Fans shouldn’t be expected to know what moves to make. If they did, they wouldn’t be fans. A promotion to a staff job is a granted wish that would be a curse. Getting hired to turn opinions into action would be fun were it not so frightening. You mean someone would actually pay attention?
A chef is supposed to know dinner’s ingredients. For one, pasta goes in mac and cheese, which makes sense if you think about it. But spicy nuances make all the difference. Getting paid to rattle off 40-yard dash times and the health of undergraduates’ knees is a regular part of an irregular job.
People yelling at you for supposedly doing it wrong is another part of football’s work description. I’m sure general managers love our passion. But tolerating feedback about results might grow tiresome. They’re always doing it all wrong. Send advice in all caps to ensure it’s heeded.
Well, did you suggest it? Like expecting Josh Allen to play well without receivers or blockers, it’s unfair to think amateurs should know what moves would be best. It’s not our job to establish a different potential timeline.
Offering an alternative may be nice. But a different plan doesn’t necessarily have to accompany legitimate criticism. I don’t have anywhere in mind for dinner, but I know Subway is a bad idea.
Criticizing the result is fine even if we didn’t condemn the initial decision. Many would’ve argued for, say, choosing Russell Wilson over T.J. Graham even before the fact. I will boldly announce that a questionable wideout shouldn’t have gone before a promising quarterback even if the latter had to stand on his toes to get in the photo holding up his jersey. But even those who never made the case initially from the stands have the right to wonder why the Bills weren’t charmed by a potential unsung star you’d think they scouted.
The work may not be easy. But that’s part of taking it. There may be a fundamental difference between thriving in college and tearing up the business world. Those of us who majored in kicking kegs found the transition to life after schooling tricky.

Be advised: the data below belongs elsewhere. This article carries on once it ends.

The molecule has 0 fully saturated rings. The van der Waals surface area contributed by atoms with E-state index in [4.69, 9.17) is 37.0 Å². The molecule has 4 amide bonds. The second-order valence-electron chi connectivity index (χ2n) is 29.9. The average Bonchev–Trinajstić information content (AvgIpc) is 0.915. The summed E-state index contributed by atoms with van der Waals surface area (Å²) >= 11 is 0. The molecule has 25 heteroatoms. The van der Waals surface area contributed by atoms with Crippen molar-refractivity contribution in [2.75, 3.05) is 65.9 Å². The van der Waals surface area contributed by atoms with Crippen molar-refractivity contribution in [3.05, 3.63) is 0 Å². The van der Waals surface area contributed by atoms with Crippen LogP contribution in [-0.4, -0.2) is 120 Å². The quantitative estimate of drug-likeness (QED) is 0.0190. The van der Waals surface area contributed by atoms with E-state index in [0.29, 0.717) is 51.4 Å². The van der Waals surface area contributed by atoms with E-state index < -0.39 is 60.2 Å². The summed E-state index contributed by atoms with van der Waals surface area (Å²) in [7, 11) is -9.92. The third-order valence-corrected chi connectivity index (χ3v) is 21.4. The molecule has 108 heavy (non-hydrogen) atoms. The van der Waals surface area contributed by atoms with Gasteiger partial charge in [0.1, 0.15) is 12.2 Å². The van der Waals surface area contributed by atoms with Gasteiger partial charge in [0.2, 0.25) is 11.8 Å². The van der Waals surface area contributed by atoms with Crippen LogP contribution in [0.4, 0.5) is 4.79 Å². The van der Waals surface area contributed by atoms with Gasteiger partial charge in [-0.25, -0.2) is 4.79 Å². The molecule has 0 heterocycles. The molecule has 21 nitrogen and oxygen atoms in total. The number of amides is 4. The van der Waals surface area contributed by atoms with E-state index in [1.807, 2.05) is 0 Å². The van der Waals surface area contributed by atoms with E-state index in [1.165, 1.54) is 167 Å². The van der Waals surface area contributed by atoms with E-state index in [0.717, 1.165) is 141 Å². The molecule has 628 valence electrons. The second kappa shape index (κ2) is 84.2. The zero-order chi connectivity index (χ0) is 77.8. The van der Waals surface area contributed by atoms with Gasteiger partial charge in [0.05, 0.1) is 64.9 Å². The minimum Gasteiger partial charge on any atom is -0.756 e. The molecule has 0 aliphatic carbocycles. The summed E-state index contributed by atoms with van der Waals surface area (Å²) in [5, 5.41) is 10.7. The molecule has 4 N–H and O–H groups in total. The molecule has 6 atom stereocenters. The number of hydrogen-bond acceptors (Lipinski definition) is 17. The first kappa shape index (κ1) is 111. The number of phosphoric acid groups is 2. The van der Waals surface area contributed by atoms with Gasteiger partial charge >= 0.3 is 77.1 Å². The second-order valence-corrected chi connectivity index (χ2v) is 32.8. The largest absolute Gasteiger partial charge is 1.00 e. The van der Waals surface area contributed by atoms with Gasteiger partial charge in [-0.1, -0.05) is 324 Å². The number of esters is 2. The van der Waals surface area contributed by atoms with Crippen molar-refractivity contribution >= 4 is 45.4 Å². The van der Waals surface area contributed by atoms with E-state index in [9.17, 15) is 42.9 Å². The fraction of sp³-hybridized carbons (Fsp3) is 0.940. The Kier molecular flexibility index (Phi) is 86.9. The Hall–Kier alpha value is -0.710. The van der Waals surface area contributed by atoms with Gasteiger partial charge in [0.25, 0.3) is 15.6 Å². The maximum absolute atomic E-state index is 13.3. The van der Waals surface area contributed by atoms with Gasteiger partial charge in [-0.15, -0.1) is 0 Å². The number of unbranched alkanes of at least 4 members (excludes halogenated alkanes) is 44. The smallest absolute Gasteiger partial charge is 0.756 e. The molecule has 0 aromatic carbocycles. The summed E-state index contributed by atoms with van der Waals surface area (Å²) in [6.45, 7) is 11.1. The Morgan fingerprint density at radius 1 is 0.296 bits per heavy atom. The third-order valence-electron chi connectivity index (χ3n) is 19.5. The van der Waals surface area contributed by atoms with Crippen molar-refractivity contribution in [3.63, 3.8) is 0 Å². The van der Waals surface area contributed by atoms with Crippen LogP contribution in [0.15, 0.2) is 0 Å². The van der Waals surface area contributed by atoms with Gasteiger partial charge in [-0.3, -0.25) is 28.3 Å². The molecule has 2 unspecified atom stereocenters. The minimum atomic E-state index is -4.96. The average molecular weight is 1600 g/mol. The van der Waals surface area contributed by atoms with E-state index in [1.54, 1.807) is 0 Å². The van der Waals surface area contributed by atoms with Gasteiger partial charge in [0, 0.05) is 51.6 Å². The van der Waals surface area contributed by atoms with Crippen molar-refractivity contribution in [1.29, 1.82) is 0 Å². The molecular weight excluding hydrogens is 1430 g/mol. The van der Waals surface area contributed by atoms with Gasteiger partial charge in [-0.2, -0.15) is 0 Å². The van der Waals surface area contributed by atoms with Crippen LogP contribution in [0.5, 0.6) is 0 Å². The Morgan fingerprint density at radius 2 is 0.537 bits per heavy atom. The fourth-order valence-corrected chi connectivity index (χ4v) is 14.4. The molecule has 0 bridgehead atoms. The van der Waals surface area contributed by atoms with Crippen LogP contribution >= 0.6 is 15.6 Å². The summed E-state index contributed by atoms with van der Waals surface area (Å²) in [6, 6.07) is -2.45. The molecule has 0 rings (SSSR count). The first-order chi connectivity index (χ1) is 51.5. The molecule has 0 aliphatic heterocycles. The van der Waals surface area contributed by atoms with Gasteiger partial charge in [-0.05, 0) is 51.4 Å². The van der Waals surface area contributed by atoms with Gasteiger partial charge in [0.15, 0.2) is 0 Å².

Similarly, a player thriving in a gimmicky university system may struggle when facing opponents who have little tolerance for silly maneuvers.
And competition level is always a concern. Prospects may only dominate against others who’ll use their degrees. Can the potential draftee beat a pro athlete like he did an engineering major?
Fans presume front office employees know more. At least, they better. Those cheering may have justifiably felt more informed than Russ Brandon. But even the Raiders general manager knows at least marginally more than those who pay for admission. Yes, they get into games free on top of getting paid if you’re not already jealous.
Tickets, ale, and a jersey of a man who may not be wearing it in a year or two aren’t enough of an investment: volunteering time to advise favorite football clubs is a normal habit, depending on how one defines “normal.”
The ingrates don’t even use our work. Still, followers love football so much they try to perform front office jobs for free. The temptation to assemble our own draft boards is obvious. How many times has it seemed those watching could create a better roster?
Remember to record predictions beforehand, because it turns out the order is important. It’s easier to guess heads or tails after the coin’s been flipped. Hindsight is easy, which is why it’s so fun. Still, professionals should know more before the fact.
This world wide web phenomenon seems to be catching on. Part of the appeal of these interconnected devices lies in the ability to learn about nearly any human who is good at chasing a ball. Fanatical observers can research any players they dream of joining a preferred side.
A draft enthusiast knows more about first-round hopefuls than the average cousin. Sit at home reviewing combine footage alternating between the notes and stopwatch functions on your iPhone if you don’t trust the league’s timing.
It may seem like the typical general manager chooses players by reading sheep entrails. The draft offers a reminder that nobody knows anything. Oh, there may be some informed choices. But Buffalo Bills legend Matt Leinart would be wrapping up a Hall of Fame career if predictions equaled certainties. Forget guarantees, except how that guarantees are always for suckers.
As with the athletes they select, front offices try shaping what’s next by reacting to circumstances. General managers predict the future, or at least make an attempt. If nothing else, they shape it. That consequential power is not always used for good. Ask Mike Milbury if the ability to affect what happens necessarily leads to wins if you can stand talking to him, which you cannot.
We inform ourselves as best as we can. But the roulette wheel may not obey our projections. Set aside money for the casino buffet just in case. Educated guessing will always be challenging because of how time and humans work. Expecting fans to know better is like demanding cinema patrons to direct if they don’t like what they saw. Unless it’s the new Dumbo, we should expect professionals to do better.
Editor’s babble: Sheep entrails? LOL. This is why Anthony is the best in the business of acerbic commentary. You can find Anthony on Twitter @AnthonyBialy.